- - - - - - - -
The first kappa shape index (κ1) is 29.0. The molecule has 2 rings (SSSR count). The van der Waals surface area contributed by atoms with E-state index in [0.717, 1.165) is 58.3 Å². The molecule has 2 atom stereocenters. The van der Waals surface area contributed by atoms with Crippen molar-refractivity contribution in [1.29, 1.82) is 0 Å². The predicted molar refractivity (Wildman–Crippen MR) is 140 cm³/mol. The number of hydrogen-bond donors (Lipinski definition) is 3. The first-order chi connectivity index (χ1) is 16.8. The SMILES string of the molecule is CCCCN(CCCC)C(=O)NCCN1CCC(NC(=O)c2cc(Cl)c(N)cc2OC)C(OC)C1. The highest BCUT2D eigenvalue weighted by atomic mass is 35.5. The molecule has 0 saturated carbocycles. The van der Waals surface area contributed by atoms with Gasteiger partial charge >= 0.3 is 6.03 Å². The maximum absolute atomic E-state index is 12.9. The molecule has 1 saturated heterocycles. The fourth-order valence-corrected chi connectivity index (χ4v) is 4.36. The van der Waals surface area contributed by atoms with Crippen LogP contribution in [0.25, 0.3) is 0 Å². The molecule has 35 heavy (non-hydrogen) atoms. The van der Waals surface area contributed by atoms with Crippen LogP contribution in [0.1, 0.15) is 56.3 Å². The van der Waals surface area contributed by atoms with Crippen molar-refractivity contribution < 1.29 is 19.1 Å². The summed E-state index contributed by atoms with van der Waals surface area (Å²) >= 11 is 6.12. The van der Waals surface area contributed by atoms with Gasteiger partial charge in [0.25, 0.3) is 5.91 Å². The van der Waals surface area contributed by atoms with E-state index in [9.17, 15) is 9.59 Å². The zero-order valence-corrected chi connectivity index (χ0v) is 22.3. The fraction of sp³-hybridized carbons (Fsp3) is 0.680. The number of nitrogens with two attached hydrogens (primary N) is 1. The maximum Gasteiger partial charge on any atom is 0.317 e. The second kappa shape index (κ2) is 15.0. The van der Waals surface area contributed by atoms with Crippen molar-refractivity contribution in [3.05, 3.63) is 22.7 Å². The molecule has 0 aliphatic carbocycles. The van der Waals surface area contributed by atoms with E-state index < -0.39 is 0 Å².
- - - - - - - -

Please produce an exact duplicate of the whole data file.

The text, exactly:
The first kappa shape index (κ1) is 29.0. The molecule has 2 rings (SSSR count). The van der Waals surface area contributed by atoms with E-state index in [0.717, 1.165) is 58.3 Å². The molecule has 2 atom stereocenters. The van der Waals surface area contributed by atoms with Crippen molar-refractivity contribution in [1.29, 1.82) is 0 Å². The predicted molar refractivity (Wildman–Crippen MR) is 140 cm³/mol. The number of hydrogen-bond donors (Lipinski definition) is 3. The first-order chi connectivity index (χ1) is 16.8. The SMILES string of the molecule is CCCCN(CCCC)C(=O)NCCN1CCC(NC(=O)c2cc(Cl)c(N)cc2OC)C(OC)C1. The highest BCUT2D eigenvalue weighted by atomic mass is 35.5. The molecule has 0 saturated carbocycles. The van der Waals surface area contributed by atoms with Gasteiger partial charge >= 0.3 is 6.03 Å². The maximum absolute atomic E-state index is 12.9. The molecule has 1 saturated heterocycles. The fourth-order valence-corrected chi connectivity index (χ4v) is 4.36. The van der Waals surface area contributed by atoms with Crippen LogP contribution in [0.25, 0.3) is 0 Å². The molecule has 35 heavy (non-hydrogen) atoms. The van der Waals surface area contributed by atoms with Crippen LogP contribution in [0.1, 0.15) is 56.3 Å². The van der Waals surface area contributed by atoms with Crippen molar-refractivity contribution < 1.29 is 19.1 Å². The summed E-state index contributed by atoms with van der Waals surface area (Å²) >= 11 is 6.12. The van der Waals surface area contributed by atoms with Gasteiger partial charge in [0.25, 0.3) is 5.91 Å². The van der Waals surface area contributed by atoms with E-state index in [9.17, 15) is 9.59 Å². The zero-order valence-corrected chi connectivity index (χ0v) is 22.3. The fraction of sp³-hybridized carbons (Fsp3) is 0.680. The number of nitrogens with two attached hydrogens (primary N) is 1. The maximum Gasteiger partial charge on any atom is 0.317 e. The second kappa shape index (κ2) is 15.0. The van der Waals surface area contributed by atoms with Crippen molar-refractivity contribution in [3.05, 3.63) is 22.7 Å². The molecule has 0 aliphatic carbocycles. The van der Waals surface area contributed by atoms with E-state index < -0.39 is 0 Å².